Teaching the Six Traits with Great Books

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Teaching the Six Traits with Great Books. November 5, 2007 Source: Books, Lesson and Ideas for Teaching the Six Traits. Pair Share. Talk to someone next to you about a book you use to teach writing. Ideas!. Teach ideas by: *reading aloud samples with good detail, good imagery - PowerPoint PPT Presentation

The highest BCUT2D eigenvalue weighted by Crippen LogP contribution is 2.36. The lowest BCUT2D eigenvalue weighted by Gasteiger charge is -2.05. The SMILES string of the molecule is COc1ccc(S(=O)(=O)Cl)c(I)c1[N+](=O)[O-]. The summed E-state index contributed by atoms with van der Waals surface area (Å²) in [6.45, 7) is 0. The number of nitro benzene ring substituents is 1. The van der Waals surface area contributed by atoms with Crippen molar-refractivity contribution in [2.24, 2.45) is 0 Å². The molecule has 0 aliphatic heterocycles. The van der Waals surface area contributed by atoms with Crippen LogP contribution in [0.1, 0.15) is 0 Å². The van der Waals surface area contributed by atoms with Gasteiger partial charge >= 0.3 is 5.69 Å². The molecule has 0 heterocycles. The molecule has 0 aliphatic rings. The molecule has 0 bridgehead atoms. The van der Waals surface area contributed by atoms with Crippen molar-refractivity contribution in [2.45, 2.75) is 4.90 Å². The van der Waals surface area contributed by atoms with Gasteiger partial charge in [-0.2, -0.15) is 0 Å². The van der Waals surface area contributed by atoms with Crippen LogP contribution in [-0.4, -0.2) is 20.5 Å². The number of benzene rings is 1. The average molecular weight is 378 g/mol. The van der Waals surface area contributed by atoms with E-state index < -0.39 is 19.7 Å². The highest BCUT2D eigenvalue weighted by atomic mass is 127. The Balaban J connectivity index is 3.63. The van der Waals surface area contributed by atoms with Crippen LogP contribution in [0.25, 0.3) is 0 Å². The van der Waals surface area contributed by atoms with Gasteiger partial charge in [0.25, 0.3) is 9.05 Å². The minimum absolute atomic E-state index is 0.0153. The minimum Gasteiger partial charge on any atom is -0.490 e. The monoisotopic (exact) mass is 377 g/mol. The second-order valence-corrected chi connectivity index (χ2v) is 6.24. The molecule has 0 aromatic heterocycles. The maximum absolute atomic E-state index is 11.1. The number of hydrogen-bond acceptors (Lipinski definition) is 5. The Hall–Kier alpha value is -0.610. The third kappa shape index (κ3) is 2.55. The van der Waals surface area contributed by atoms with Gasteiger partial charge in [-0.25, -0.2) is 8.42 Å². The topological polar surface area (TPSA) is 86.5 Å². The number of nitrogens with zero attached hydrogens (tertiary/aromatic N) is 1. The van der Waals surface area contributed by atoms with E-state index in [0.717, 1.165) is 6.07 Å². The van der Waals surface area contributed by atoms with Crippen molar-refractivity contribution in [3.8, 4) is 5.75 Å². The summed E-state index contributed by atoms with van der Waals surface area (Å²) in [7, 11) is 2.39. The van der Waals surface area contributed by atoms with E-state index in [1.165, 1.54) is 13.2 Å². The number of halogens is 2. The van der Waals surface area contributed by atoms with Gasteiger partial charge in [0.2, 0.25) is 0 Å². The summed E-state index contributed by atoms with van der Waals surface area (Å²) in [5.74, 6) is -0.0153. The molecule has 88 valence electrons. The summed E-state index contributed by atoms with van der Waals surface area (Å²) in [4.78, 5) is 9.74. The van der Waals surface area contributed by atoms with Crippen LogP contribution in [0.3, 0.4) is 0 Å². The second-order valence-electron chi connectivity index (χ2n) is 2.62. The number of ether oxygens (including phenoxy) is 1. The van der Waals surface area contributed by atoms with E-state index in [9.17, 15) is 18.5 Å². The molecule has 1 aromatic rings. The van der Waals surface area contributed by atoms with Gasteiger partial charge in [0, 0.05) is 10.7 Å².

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<ul><li><p>Teaching the Six Traits with Great BooksNovember 5, 2007Source: Books, Lesson and Ideas for Teaching the Six Traits </p></li><li><p>Pair ShareTalk to someone next to you about a book you use to teach writing. </p></li><li><p>Ideas!</p><p>Teach ideas by:*reading aloud samples with good detail, good imagery*looking for details*identifying filler</p></li><li><p>Wilfrid Gordon McDonald Partridge by Mem Fox</p></li><li><p>Lesson IdeaAsk students to bring in one favorite treasure: it might be a photo, gift, or a simple thing found on a trip such as a seashell or a special rock. Meet in small groups of three or four to share the object and the memories that go with it. </p></li><li><p>Lesson IdeaRead the book and talk about the memory connection. Now ask students to write about the meaning behind the object. Students who struggle could do pictures. You could also make a class book of memories by taking digital photos of the objects. </p></li><li><p>Monster by Walter Dean Myers</p></li><li><p>Lesson IdeaShare a portion of the book aloud and discuss how it is set up. Allow students to continue reading on their own, paying special attention to camera angles and close ups. Ask students to take a narrative they have written and rewrite all or a portion of it as if it were a script. </p></li><li><p>Lesson IdeaThis also works great as a group activity where students work together on a short narrative and present it as a play or readers theatre. You can also use this as a way to review a novel. Students work in groups to rewrite it into a script and perform it for the class. </p></li><li><p>The Mysteries of Harris Burdick by Chris VanAllsburg</p></li><li><p>Lesson IdeaLet students work on pairs or groups to interpret a picture of their choice and write something based upon it. Ideas include: letters, business correspondence, resumes, wills, journals, advertisements. For group accountability, ask each person in the group to compose a different form of writing. </p></li><li><p>OrganizationTeach organization by: * Reading aloud leads* Working on transitions* Reading aloud endings</p></li><li><p>Holes by Louis Sachar</p></li><li><p>Lesson IdeaBegin by reading just the first chapter aloud. Brainstorm a list of questions that pop into your mind when you hear this lead. Predict answers to questions and save this list to see which ones get answered. </p></li><li><p>Lesson IdeaNext time students write, fiction or non-fiction, pair them up and have them read their opening to a partner.The partner will list questions that the lead generates. If there are no questions then students will know they should revise their lead.</p></li><li><p>Amos and Boris by Will Steig</p></li><li><p>Lesson IdeaChart Amos and Boris. Draw a horizontal line graph that rises during action sequences and falls during more quiet periods. Next, have students write a short narrative and graph their story. This can be very revealing! If you dont have any highs and lows you might not have a story line.</p></li><li><p>VoiceTeach voice by: Reading aloudWriting lettersIdentifying the best voice for an audience</p></li><li><p>Dear Mrs. LaRue by Mark Teague</p></li><li><p>Lesson IdeaRead Dear Mrs. LaRue to the class. They will definitely get the idea of voice.Ask students to write letters of complaint as Ike did. They can choose to write from any perspective but must be an animal or object that does not normally speak. </p></li><li><p>Out of the Dust by Karen Hesse</p></li><li><p>Lesson IdeaRead the first chapter aloud. Ask students to describe the kind of voice they hear.Extension: Have students write about a personal experience in free verse form. Other great examples of this form are: Love that Dog by Sharon Creech and any book by Sonya Sones.</p></li><li><p>Harris and Meby Gary Paulsen</p></li><li><p>Lesson IdeaMake copies of a chapter of this book. I would suggest chapter six.Have students mark their copies where they hear voice coming through. Then look at what is going on in the plot when the voice is the strongest. </p></li><li><p>Word ChoiceTeach word choice by: Reading aloudCollecting favorite words or phrasesBuilding word collagesFinding ten other ways to say it</p></li><li><p>A Series of Unfortunate Events by Lemony Snickett</p></li><li><p>Lesson IdeaGive students a list of about twenty words. Ask them to choose two or three and imitate Snicketts style of defining for us just how he is using the word. </p><p>PSThese are great for reluctant readers. </p></li><li><p>The Z was Zappedby Chris Van Allsburg</p></li><li><p>Lesson IdeaRead the book aloud, share pictures, and encourage guessing before you reveal each answer. Assign each student one or two letters and ask them to illustrate the letters fate. ( The A was anchored). </p></li><li><p>Lesson IdeaExtension: Create an alphabet book specific to that content area. The b was bisected.The c was calculated. </p></li><li><p>Sentence FluencyTeach sentence fluency by: * Reading aloud or asking students to read aloudDoing choral readingsListening to poetry and musicWriting poetry and business letters</p></li><li><p>The House on Mango Street by Cisneros</p></li><li><p>Lesson IdeasTry a read around. Copy a short passage.Give it to students in groups of three or four and ask them to read it aloud, taking turnsonly dont guide the flow. Try it a few times until the rhythm of the story comes through. </p></li><li><p>My Man Blue by Nikki Grimes</p></li><li><p>Lesson IdeaInvite students to choose a poem and do a small group reading ( 3-4 students) performing it for the class.</p><p>Encourage them to come up with the most important word to describe each page. </p></li><li><p>ConventionsTeach conventions by: Saving faulty samples of text and asking students to hunt for errors.Providing punctuation-free text and having students fill in the punctuation as you read aloud. Practicing editing and layout.</p></li><li><p>I Never Saw Another Butterfly </p></li><li><p>Lesson IdeaTalk about how authors and illustrators are rarely the same person. In this case the writer was a different person than the artist. Assign students a writing project where some are illustrators and some are authors. </p></li><li><p>Music of the Dolphins by Karen Hesse</p></li><li><p>Lesson IdeaPage through the book and talk about how the conventions change within the book and why.What is the author telling us by changing the font?Ask students to create a dialogue in which conventions play a major role. Talk about :font, italics, ellipses, exclamation pointsWhat might their use or lack of use show? Share writing in small groups to see if they can guess the authors mood or tone. </p></li><li><p>Pair ShareTalk with the person sitting next to you about two books you plan to use in the next month. </p></li></ul>